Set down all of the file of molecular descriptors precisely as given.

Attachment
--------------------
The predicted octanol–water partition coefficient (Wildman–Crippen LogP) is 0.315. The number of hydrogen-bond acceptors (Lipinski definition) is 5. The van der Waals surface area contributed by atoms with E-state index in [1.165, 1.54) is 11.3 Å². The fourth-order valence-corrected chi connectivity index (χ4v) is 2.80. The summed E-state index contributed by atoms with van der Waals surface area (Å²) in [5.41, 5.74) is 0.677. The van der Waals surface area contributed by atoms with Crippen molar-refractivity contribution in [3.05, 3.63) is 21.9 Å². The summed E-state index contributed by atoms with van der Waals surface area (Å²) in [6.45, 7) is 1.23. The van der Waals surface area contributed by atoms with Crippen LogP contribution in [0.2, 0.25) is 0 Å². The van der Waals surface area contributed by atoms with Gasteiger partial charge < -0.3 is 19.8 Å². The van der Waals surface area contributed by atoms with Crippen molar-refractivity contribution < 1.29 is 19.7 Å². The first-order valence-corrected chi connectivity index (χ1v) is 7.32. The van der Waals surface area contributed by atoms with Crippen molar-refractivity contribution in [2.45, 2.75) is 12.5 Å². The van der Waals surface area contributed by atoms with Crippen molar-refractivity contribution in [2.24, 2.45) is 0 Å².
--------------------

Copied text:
The predicted octanol–water partition coefficient (Wildman–Crippen LogP) is 0.315. The number of hydrogen-bond acceptors (Lipinski definition) is 5. The van der Waals surface area contributed by atoms with E-state index in [1.165, 1.54) is 11.3 Å². The fourth-order valence-corrected chi connectivity index (χ4v) is 2.80. The summed E-state index contributed by atoms with van der Waals surface area (Å²) in [5.41, 5.74) is 0.677. The van der Waals surface area contributed by atoms with Crippen molar-refractivity contribution in [3.05, 3.63) is 21.9 Å². The summed E-state index contributed by atoms with van der Waals surface area (Å²) in [6.45, 7) is 1.23. The van der Waals surface area contributed by atoms with Crippen LogP contribution in [0.2, 0.25) is 0 Å². The van der Waals surface area contributed by atoms with Gasteiger partial charge < -0.3 is 19.8 Å². The van der Waals surface area contributed by atoms with Crippen molar-refractivity contribution < 1.29 is 19.7 Å². The first-order valence-corrected chi connectivity index (χ1v) is 7.32. The van der Waals surface area contributed by atoms with Crippen molar-refractivity contribution in [2.45, 2.75) is 12.5 Å². The van der Waals surface area contributed by atoms with Crippen molar-refractivity contribution in [2.24, 2.45) is 0 Å².